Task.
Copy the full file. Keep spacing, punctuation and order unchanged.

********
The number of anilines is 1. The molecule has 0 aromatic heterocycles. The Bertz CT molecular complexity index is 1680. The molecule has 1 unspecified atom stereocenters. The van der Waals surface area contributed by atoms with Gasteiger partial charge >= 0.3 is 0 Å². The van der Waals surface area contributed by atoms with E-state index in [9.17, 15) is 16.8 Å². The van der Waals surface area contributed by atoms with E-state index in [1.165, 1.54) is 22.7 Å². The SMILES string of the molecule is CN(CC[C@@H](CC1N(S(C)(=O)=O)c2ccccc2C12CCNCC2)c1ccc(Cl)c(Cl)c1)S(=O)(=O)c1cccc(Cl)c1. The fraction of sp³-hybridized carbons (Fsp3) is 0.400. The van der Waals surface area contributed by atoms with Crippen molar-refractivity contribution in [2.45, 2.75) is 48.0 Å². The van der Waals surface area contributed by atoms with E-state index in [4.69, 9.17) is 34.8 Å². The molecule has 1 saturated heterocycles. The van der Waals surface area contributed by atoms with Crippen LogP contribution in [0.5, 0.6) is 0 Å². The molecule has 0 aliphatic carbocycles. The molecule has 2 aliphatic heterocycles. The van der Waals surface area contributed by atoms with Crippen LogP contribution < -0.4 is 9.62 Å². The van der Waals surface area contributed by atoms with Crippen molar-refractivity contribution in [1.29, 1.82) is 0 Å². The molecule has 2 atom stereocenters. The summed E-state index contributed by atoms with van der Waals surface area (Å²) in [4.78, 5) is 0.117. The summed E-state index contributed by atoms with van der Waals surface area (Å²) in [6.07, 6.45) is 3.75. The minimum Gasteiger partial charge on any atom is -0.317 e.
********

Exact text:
The number of anilines is 1. The molecule has 0 aromatic heterocycles. The Bertz CT molecular complexity index is 1680. The molecule has 1 unspecified atom stereocenters. The van der Waals surface area contributed by atoms with Gasteiger partial charge >= 0.3 is 0 Å². The van der Waals surface area contributed by atoms with E-state index in [9.17, 15) is 16.8 Å². The van der Waals surface area contributed by atoms with E-state index in [1.165, 1.54) is 22.7 Å². The SMILES string of the molecule is CN(CC[C@@H](CC1N(S(C)(=O)=O)c2ccccc2C12CCNCC2)c1ccc(Cl)c(Cl)c1)S(=O)(=O)c1cccc(Cl)c1. The fraction of sp³-hybridized carbons (Fsp3) is 0.400. The van der Waals surface area contributed by atoms with Crippen molar-refractivity contribution in [2.45, 2.75) is 48.0 Å². The van der Waals surface area contributed by atoms with E-state index in [4.69, 9.17) is 34.8 Å². The molecule has 1 saturated heterocycles. The van der Waals surface area contributed by atoms with Crippen LogP contribution in [0.5, 0.6) is 0 Å². The molecule has 0 aliphatic carbocycles. The molecule has 2 aliphatic heterocycles. The van der Waals surface area contributed by atoms with Crippen LogP contribution < -0.4 is 9.62 Å². The van der Waals surface area contributed by atoms with Crippen molar-refractivity contribution in [1.29, 1.82) is 0 Å². The molecule has 2 atom stereocenters. The summed E-state index contributed by atoms with van der Waals surface area (Å²) in [4.78, 5) is 0.117. The summed E-state index contributed by atoms with van der Waals surface area (Å²) in [6.07, 6.45) is 3.75. The minimum Gasteiger partial charge on any atom is -0.317 e.